Of course, there are also things that cannot be related publicly. But that’s not a problem specific to research on controlled substances. Ethnographers enter into communities as outsiders, gain their members’ trust, and then write about these people. If you spend longer periods of time in any group of human beings, you always learn some secrets that should remain secret. Institutional Review Boards are not well equipped to protect the anthropologist’s subjects against breaches of such secrecy. This largely remains a matter of the ethnographer’s ethos. If I feel unsure whether I can mention something, I usually ask people whether it would be okay or show them what I wrote. I was often surprised when people had no problems at all with what had seemed a spicy issue to me, but reacted quite sensitively to things which had seemed rather innocuous to me, for example, if they felt that I had overinterpreted the findings of their latest article.

In the history of science, the experimentalist has always had a greater authority than the fieldworker. How do you see the authority of the anthropologist in the psychedelic sciences?

The anthropologist’s authority is based on experience. And on the time it costs to conduct long-term fieldwork, to cultivate personal relations. But I don’t think that such ethnographic authority carries over into clinical and pharmacological research, if that’s what you mean by psychedelic sciences. I have been trying to get psychopharmacologists to think more seriously about supplementing placebo-controlled trials by culture-controlled trials or other methodologies that take into consideration set and setting. But it’s almost impossible to change a field from the outside and, at the end of the day, anthropologists who don’t go native remain outsiders.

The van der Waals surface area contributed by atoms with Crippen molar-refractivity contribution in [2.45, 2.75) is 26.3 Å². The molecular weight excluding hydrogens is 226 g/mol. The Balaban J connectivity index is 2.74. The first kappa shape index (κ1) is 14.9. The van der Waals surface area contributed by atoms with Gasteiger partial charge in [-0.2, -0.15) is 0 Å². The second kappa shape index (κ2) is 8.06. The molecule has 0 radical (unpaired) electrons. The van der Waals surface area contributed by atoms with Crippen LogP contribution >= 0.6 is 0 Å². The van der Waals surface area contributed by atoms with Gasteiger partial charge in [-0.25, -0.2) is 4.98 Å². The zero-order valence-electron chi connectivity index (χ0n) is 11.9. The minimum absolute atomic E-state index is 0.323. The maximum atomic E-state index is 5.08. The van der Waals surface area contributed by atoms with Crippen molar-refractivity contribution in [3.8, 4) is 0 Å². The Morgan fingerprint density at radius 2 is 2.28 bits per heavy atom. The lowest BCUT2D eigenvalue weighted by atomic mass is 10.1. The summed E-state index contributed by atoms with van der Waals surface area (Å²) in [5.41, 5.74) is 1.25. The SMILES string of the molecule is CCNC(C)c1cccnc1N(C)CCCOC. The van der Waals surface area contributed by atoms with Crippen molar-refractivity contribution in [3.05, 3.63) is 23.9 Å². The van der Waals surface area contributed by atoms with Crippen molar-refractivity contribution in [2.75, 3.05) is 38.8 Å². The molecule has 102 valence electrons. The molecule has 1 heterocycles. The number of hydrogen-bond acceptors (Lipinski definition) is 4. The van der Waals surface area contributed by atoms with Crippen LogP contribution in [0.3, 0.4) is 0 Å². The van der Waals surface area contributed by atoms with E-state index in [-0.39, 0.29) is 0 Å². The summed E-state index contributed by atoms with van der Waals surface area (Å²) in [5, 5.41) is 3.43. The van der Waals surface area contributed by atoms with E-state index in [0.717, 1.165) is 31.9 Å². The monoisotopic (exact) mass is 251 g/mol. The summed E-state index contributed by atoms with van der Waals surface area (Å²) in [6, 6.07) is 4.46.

Do you see conflicts between the projects of anthropologists and scientists in this field?

My project is different from but not antagonistic to the projects of the scientists I’ve been working with. If you look at what they publish and at what I publish, these writings are not alike without being incommensurable. We even share a lot of questions. These are not necessarily the questions that psychopharmacologists answer through their experiments and journal article publications, but they are questions psychedelic researchers discuss over lunch and afterhours.

This convergence of interests has to do with the fact that my anthropological work is not primarily ethnographic. I was interested in the psychedelic experience, in what these drugs are doing to humans and what humans are doing with these drugs. Writing about people – which is what ethnography means – was a necessary part of working through these questions. Because it is people who have these ideas, it is people who use these drugs in particular ways. But my ultimate aim is a more philosophical one. I’m trying to understand what psychedelic experiences are to human beings, how we come to have them and why we value them.